On Friday, June 15, 2018, at 1:00 p.m., the Oregon Historical Marker Program will dedicate a new historical marker in Arch Cape. The marker tells the story of the USS Shark, which wrecked at the mouth of the Columbia River on September 10, 1846. Three of the ship’s carronades (short, smoothbore cast-iron naval cannons) were found at various locations near what is today known as the community of Arch Cape. A replica of one of those cannons is on display in the same roadside pullout as the historical marker.
The former routed wood marker had been standing for decades and was in dire need of replacement. The new, modern marker tells a more in-depth story through photographs and expanded text. The Arch Cape Falcon Cove Beach Community Club sponsored the marker’s development, helped gather source material and photographs for the design, and secured a grant from Clatsop County to fund the project.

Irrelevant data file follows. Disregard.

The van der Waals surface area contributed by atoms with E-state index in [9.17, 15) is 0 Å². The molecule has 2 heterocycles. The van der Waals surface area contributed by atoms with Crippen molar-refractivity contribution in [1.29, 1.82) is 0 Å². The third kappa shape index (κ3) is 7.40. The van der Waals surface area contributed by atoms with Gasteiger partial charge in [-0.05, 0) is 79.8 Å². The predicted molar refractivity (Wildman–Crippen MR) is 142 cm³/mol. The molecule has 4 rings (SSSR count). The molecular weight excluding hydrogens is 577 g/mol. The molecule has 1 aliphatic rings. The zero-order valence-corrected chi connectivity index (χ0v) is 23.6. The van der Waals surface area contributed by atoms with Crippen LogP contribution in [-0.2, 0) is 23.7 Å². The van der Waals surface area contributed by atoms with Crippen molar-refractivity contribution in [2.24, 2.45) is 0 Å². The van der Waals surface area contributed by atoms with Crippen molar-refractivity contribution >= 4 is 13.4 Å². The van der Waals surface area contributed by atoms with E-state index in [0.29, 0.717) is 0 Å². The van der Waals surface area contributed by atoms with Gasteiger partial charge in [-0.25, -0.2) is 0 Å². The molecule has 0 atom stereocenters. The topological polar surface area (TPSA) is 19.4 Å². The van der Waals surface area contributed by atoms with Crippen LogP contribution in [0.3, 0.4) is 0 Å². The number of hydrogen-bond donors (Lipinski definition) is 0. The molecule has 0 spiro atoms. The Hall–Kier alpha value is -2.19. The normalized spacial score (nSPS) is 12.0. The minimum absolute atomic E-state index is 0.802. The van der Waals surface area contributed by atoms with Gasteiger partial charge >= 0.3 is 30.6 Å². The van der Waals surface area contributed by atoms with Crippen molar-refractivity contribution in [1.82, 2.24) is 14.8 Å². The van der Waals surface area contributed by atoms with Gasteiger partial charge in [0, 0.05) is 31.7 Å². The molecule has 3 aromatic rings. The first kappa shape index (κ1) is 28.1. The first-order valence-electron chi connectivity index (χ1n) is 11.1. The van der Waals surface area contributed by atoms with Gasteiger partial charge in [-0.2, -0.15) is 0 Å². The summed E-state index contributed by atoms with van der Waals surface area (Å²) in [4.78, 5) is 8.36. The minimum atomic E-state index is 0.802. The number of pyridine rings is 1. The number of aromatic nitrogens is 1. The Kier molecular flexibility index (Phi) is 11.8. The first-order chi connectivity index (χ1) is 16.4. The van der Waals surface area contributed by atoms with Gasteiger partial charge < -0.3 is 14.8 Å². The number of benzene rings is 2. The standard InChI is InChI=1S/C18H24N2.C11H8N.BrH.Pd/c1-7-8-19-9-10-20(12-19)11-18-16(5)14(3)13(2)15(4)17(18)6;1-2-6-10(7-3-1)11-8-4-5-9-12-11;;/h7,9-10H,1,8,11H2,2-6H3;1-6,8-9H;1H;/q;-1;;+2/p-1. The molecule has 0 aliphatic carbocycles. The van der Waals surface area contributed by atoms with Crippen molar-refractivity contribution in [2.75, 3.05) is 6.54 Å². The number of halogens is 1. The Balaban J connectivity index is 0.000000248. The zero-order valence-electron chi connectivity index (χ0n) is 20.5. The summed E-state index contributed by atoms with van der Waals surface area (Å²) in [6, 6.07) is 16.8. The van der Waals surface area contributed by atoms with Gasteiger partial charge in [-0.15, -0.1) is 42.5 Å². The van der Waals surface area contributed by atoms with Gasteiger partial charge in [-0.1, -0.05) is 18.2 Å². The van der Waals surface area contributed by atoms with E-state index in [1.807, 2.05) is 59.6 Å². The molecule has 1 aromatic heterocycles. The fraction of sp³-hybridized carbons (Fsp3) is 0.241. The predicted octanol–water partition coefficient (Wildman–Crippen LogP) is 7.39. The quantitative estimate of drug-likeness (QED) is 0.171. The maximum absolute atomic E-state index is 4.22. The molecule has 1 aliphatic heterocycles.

“The historical wayside in Arch Cape has always been important to local residents,” said John Piatt, past president of the community club. “The new marker tells how a piece of the shipwrecked schooner, the Shark, with three small cannons ended up on the beach in Arch Cape and how they were eventually found. It also explains that Arch Cape was once named Cannon Beach, changed its name, and later the community of Ecola to the north renamed their town Cannon Beach.”
The dedication event is free and the public is invited. The marker wayside is on Hwy 101 on the northern border of Arch Cape. Attendees are encouraged to carpool and park at the Arch Cape Fire Station next door, just south of the wayside.
Source: Oregon Travel Experience